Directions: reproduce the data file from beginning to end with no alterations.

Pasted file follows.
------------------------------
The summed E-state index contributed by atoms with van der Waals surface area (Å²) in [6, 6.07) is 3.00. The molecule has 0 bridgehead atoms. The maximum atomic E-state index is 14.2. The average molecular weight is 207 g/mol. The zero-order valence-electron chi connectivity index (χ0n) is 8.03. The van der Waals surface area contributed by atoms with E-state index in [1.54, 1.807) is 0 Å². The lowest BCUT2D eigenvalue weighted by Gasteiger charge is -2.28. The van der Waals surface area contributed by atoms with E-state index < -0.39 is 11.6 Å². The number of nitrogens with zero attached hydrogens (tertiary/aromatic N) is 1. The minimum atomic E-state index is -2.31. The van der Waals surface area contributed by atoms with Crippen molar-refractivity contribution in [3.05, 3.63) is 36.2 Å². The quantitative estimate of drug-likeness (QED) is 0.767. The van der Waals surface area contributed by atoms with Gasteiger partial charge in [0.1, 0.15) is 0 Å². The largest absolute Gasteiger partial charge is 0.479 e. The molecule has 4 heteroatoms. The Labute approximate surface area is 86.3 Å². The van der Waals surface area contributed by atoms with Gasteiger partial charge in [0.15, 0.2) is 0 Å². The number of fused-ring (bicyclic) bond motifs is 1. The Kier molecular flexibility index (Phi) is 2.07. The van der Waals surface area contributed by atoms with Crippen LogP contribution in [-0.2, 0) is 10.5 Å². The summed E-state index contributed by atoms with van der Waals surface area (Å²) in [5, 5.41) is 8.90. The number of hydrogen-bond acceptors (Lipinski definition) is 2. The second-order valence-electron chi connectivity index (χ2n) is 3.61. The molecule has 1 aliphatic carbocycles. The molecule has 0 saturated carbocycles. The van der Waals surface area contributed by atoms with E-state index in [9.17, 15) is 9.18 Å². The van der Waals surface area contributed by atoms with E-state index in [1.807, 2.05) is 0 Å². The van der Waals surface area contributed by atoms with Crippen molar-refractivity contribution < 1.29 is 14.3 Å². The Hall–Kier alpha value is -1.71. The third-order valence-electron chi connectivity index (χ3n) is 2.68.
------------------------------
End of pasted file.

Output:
The summed E-state index contributed by atoms with van der Waals surface area (Å²) in [6, 6.07) is 3.00. The molecule has 0 bridgehead atoms. The maximum atomic E-state index is 14.2. The average molecular weight is 207 g/mol. The zero-order valence-electron chi connectivity index (χ0n) is 8.03. The van der Waals surface area contributed by atoms with E-state index in [1.54, 1.807) is 0 Å². The lowest BCUT2D eigenvalue weighted by Gasteiger charge is -2.28. The van der Waals surface area contributed by atoms with E-state index < -0.39 is 11.6 Å². The number of nitrogens with zero attached hydrogens (tertiary/aromatic N) is 1. The minimum atomic E-state index is -2.31. The van der Waals surface area contributed by atoms with Crippen molar-refractivity contribution in [3.05, 3.63) is 36.2 Å². The quantitative estimate of drug-likeness (QED) is 0.767. The van der Waals surface area contributed by atoms with Gasteiger partial charge in [0.1, 0.15) is 0 Å². The largest absolute Gasteiger partial charge is 0.479 e. The molecule has 4 heteroatoms. The Labute approximate surface area is 86.3 Å². The van der Waals surface area contributed by atoms with Gasteiger partial charge in [0.15, 0.2) is 0 Å². The number of fused-ring (bicyclic) bond motifs is 1. The Kier molecular flexibility index (Phi) is 2.07. The van der Waals surface area contributed by atoms with Crippen LogP contribution in [-0.2, 0) is 10.5 Å². The summed E-state index contributed by atoms with van der Waals surface area (Å²) in [5, 5.41) is 8.90. The number of hydrogen-bond acceptors (Lipinski definition) is 2. The second-order valence-electron chi connectivity index (χ2n) is 3.61. The molecule has 1 aliphatic carbocycles. The molecule has 0 saturated carbocycles. The van der Waals surface area contributed by atoms with E-state index in [9.17, 15) is 9.18 Å². The van der Waals surface area contributed by atoms with E-state index in [1.807, 2.05) is 0 Å². The van der Waals surface area contributed by atoms with Crippen molar-refractivity contribution < 1.29 is 14.3 Å². The Hall–Kier alpha value is -1.71. The third-order valence-electron chi connectivity index (χ3n) is 2.68.